C# beginner FileStream help please

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  1. #1
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    C# beginner FileStream help please

    Hi guys,

    I am currently trying to read the first 512 bytes of a series of files into array entries for future use. i.e.
    files [file 1 contents]
    files [file 2 contents] etc etc...

    So far with my very limited time with C# (I started yesterday!) I have cobbled this together which will pick the files from a folder, and read the first 512 bytes to console.write() just to show me that it is getting the data.

    I know in C I could just use pointers, but I understand they are not really used in #?

    Code:
    using System;
    using System.Collections.Generic;
    using System.Linq;
    using System.Text;
    using System.IO;
    
    class Program
    {
        static void Main()
        {
    
            // Put all exe files in root directory into array.
            string[] array2 = Directory.GetFiles(@"C:\Dev-Cpp\", "*.EXE");
            
            // Display all BIN files.
            Console.WriteLine(@"C:\Dev-Cpp\");
            Console.WriteLine("--- EXE Files: ---");
    
            foreach (string name in array2)
            {
                Console.WriteLine(name);
            }
    
            for (int print = 0; print < array2.Length; print++)
            {
                FileStream myFStream = new FileStream(array2[print], FileMode.OpenOrCreate, FileAccess.ReadWrite);
              
                Console.WriteLine("Contents of file {0}: ", array2[print]);
    
                for (int i = 0; i < 512; i++)
                {
                    Console.Write(myFStream.ReadByte());
    
                    //debugging space to print each byte to screen
                    Console.Write(" ");                
                }
    
                Console.WriteLine();
                myFStream.Close();
    
            }
    
            Console.ReadKey();
    
        }
    
    }
    Any help, advice, links to relevant content greatly appreciated

    Cheers,

    Ben

  2. #2
    Confused Magos's Avatar
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    Sweden
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    Reading one byte at a time is a pretty inefficient method.
    Use this method instead: Stream.Read Method (System.IO)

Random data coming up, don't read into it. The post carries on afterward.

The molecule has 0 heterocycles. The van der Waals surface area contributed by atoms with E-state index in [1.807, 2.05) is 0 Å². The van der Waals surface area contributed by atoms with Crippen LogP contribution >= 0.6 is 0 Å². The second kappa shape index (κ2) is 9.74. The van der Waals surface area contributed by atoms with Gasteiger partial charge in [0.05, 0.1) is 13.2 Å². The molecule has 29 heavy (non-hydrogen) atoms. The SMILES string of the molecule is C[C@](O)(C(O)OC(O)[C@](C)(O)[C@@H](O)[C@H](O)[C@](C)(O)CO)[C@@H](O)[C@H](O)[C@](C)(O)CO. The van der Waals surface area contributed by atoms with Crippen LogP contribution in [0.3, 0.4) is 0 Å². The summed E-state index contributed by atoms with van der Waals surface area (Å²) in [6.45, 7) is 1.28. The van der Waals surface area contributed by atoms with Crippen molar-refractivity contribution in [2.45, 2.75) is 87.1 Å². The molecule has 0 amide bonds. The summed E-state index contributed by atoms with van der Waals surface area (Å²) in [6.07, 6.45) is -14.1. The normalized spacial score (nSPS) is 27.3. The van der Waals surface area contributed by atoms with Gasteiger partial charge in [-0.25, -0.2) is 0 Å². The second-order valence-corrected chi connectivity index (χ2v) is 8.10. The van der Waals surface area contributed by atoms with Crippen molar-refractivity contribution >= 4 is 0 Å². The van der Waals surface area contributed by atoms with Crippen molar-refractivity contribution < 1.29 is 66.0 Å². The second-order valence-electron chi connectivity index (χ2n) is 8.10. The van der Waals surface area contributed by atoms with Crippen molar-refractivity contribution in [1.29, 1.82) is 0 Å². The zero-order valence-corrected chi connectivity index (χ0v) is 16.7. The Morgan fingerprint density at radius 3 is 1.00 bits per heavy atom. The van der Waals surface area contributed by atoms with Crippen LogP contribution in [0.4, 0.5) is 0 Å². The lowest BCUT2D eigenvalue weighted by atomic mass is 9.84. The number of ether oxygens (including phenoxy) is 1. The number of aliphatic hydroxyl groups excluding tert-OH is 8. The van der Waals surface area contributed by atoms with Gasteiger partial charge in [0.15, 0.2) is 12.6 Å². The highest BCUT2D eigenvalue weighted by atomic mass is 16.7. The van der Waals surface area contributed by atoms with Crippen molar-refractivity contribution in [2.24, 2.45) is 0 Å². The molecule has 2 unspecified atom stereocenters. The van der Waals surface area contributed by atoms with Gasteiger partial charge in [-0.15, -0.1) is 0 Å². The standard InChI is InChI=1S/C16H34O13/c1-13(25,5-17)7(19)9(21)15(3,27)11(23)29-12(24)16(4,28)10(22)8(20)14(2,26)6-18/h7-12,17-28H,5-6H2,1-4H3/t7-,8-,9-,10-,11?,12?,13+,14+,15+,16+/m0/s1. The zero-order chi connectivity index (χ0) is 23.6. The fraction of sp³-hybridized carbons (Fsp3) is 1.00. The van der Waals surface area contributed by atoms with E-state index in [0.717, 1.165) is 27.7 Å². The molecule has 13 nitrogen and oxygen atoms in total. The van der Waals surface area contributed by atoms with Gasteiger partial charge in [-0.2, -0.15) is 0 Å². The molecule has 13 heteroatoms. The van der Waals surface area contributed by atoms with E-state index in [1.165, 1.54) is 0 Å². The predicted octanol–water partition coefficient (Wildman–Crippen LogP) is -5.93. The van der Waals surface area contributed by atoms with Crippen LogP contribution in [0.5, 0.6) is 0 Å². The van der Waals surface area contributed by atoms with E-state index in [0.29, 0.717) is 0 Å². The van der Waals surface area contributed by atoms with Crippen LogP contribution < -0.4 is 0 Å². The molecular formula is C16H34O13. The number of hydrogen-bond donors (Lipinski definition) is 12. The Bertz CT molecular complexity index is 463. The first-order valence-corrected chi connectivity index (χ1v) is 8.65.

(create a 512-byte buffer that you pass to it)
    MagosX.com

    Give a man a fish and you feed him for a day.
    Teach a man to fish and you feed him for a lifetime.

  3. #3
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    suchthefool, I am not sure what your question is, but the following comes to mind: use the System.IO.StreamReader class and pass the FileStream instance as an argument to the constructor. Then use the StreamReader's method to read the contents of the files.

    Hope that helps.

  4. #4
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    Considering he is reading EXE-files i would not advice to use StreamReader. The StreamReader class is more for reading simple text files and not binary files as the OP suggests.

  5. #5
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    I did read into StreamReader and a few other things. Reading .txt files is off the cards. Thank-you for all your replies!

    I have spent the day re-writing and googling everything and anything, decided to re-write the code and have scrapped the 512 bytes read. Now I am searching the FileStream for fragments of data. But am having issues as the fragments to search for are char strings stored in array elements, and obviously the .exe files are not read in the type char.

    In ANSI C I would just declare two integer strings and to read data into and compare ascii values between the two.....

    Here is the changed code from today if anybody has any tips

    Code:
    using System;
    using System.Collections.Generic;
    using System.Linq;
    using System.Text;
    using System.IO;
    
    public class mainProgram
    {
        //code to list all files with extension .exe and store their locations 
        //in a string array
        public static void Main()
        {
    
            string[] directories = Directory.GetDirectories(@"C:\DEV-CPP\");
            string[] currentDirectoryContents = Directory.GetFiles(@"C:\DEV-CPP\", "*.EXE");